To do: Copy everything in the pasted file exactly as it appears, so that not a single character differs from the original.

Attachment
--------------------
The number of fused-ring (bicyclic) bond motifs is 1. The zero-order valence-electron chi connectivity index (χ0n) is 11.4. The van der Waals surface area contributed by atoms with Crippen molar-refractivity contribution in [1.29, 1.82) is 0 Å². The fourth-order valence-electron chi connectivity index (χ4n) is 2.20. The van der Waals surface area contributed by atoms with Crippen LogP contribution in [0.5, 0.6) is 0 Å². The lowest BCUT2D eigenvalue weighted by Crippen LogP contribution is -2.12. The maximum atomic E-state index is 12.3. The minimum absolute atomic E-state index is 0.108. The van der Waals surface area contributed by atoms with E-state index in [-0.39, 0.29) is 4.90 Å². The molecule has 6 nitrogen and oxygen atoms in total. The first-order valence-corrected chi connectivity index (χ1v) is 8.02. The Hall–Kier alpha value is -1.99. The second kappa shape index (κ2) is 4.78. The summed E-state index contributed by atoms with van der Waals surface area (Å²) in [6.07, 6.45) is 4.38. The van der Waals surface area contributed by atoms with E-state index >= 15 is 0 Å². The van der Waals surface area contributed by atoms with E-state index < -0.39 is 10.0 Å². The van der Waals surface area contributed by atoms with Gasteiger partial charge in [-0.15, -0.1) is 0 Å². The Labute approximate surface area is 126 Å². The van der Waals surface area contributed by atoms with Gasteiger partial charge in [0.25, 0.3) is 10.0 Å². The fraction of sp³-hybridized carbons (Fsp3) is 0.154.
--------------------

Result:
The number of fused-ring (bicyclic) bond motifs is 1. The zero-order valence-electron chi connectivity index (χ0n) is 11.4. The van der Waals surface area contributed by atoms with Crippen molar-refractivity contribution in [1.29, 1.82) is 0 Å². The fourth-order valence-electron chi connectivity index (χ4n) is 2.20. The van der Waals surface area contributed by atoms with Crippen LogP contribution in [0.5, 0.6) is 0 Å². The lowest BCUT2D eigenvalue weighted by Crippen LogP contribution is -2.12. The maximum atomic E-state index is 12.3. The minimum absolute atomic E-state index is 0.108. The van der Waals surface area contributed by atoms with E-state index in [-0.39, 0.29) is 4.90 Å². The molecule has 6 nitrogen and oxygen atoms in total. The first-order valence-corrected chi connectivity index (χ1v) is 8.02. The Hall–Kier alpha value is -1.99. The second kappa shape index (κ2) is 4.78. The summed E-state index contributed by atoms with van der Waals surface area (Å²) in [6.07, 6.45) is 4.38. The van der Waals surface area contributed by atoms with E-state index >= 15 is 0 Å². The van der Waals surface area contributed by atoms with E-state index < -0.39 is 10.0 Å². The van der Waals surface area contributed by atoms with Gasteiger partial charge in [-0.15, -0.1) is 0 Å². The Labute approximate surface area is 126 Å². The van der Waals surface area contributed by atoms with Gasteiger partial charge in [0.25, 0.3) is 10.0 Å². The fraction of sp³-hybridized carbons (Fsp3) is 0.154.